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126 Yale L. J. 710 (2016-2017)
Amazon's Antitrust Paradox

handle is hein.journals/ylr126 and id is 744 raw text is: LINA M. KHAN
Amazon's Antitrust Paradox
A B S T R A C T. Amazon is the titan of twenty-first century commerce. In addition to being a re-
tailer, it is now a marketing platform, a delivery and logistics network, a payment service, a credit
lender, an auction house, a major book publisher, a producer of television and films, a fashion
designer, a hardware manufacturer, and a leading host of cloud server space. Although Amazon
has clocked staggering growth, it generates meager profits, choosing to price below-cost and ex-
pand widely instead. Through this strategy, the company has positioned itself at the center of e-
commerce and now serves as essential infrastructure for a host of other businesses that depend
upon it. Elements of the firm's structure and conduct pose anticompetitive concerns -yet it has
escaped antitrust scrutiny.
This Note argues that the current framework in antitrust -specifically its pegging competi-
tion to consumer welfare, defined as short-term price effects -is unequipped to capture the ar-
chitecture of market power in the modern economy. We cannot cognize the potential harms to
competition posed by Amazon's dominance if we measure competition primarily through price
and output. Specifically, current doctrine underappreciates the risk of predatory pricing and how
integration across distinct business lines may prove anticompetitive. These concerns are height-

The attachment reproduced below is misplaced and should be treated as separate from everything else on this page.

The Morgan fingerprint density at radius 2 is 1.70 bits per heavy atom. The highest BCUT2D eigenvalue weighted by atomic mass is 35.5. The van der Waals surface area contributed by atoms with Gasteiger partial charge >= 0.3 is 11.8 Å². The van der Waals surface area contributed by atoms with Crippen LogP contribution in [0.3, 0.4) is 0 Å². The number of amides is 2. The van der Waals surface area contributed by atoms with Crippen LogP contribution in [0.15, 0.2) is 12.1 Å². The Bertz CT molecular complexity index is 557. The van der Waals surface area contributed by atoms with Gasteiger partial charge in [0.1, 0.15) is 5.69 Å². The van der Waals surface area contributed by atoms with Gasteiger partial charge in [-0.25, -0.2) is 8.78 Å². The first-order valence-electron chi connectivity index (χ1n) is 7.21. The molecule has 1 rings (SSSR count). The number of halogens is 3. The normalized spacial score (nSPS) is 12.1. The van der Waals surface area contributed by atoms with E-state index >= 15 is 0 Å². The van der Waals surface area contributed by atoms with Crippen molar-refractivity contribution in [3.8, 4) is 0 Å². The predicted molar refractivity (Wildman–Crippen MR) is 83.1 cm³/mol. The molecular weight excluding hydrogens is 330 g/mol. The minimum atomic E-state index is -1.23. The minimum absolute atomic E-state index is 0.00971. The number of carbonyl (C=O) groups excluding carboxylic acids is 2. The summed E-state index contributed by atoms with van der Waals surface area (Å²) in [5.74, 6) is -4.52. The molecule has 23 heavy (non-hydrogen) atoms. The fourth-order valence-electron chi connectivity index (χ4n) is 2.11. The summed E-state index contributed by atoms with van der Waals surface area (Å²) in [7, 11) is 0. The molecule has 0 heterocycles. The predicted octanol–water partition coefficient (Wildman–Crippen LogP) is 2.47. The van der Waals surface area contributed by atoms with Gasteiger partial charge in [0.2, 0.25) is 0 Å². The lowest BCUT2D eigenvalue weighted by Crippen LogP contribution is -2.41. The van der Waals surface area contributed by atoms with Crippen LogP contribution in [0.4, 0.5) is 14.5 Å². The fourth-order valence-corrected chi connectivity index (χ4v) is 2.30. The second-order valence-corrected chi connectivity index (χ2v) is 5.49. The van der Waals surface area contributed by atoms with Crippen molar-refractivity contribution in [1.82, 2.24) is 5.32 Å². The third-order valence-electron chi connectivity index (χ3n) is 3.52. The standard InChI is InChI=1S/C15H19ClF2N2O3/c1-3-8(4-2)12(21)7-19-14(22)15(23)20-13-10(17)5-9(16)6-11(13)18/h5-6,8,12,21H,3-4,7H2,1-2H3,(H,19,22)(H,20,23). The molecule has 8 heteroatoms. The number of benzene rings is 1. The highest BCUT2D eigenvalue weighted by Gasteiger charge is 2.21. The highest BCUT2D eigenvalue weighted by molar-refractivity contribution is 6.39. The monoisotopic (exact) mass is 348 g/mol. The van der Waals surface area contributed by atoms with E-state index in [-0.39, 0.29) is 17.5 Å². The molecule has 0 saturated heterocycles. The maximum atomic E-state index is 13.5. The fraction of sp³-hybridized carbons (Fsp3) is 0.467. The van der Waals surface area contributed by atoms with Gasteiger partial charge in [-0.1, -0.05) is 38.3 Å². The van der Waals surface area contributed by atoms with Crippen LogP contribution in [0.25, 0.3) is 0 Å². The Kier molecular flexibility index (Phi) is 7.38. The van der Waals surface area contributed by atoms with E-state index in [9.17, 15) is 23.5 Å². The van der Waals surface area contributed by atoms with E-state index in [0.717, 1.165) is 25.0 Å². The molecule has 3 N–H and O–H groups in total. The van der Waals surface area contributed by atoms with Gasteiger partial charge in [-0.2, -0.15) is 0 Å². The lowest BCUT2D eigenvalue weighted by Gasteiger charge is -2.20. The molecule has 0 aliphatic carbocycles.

ened in the context of online platforms for two reasons. First, the economics of platform markets
create incentives for a company to pursue growth over profits, a strategy that investors have re-
warded. Under these conditions, predatory pricing becomes highly rational-even as existing
doctrine treats it as irrational and therefore implausible. Second, because online platforms serve
as critical intermediaries, integrating across business lines positions these platforms to control
the essential infrastructure on which their rivals depend. This dual role also enables a platform to
exploit information collected on companies using its services to undermine them as competitors.
This Note maps out facets of Amazon's dominance. Doing so enables us to make sense of its
business strategy, illuminates anticompetitive aspects of Amazon's structure and conduct, and
underscores deficiencies in current doctrine. The Note closes by considering two potential re-
gimes for addressing Amazon's power: restoring traditional antitrust and competition policy
principles or applying common carrier obligations and duties.
A U T H O R. I am deeply grateful to David Singh Grewal for encouraging me to pursue this pro-
ject and to Barry C. Lynn for introducing me to these issues in the first place. For thoughtful
feedback at various stages of this project, I am also grateful to Christopher R. Leslie, Daniel
Markovits, Stacy Mitchell, Frank Pasquale, George Priest, Maurice Stucke, and Sandeep Va-
heesan. Lastly, many thanks to Juliana Brint, Urja Mittal, and the Yale Law Journal staff for in-
sightful comments and careful editing. All errors are my own.

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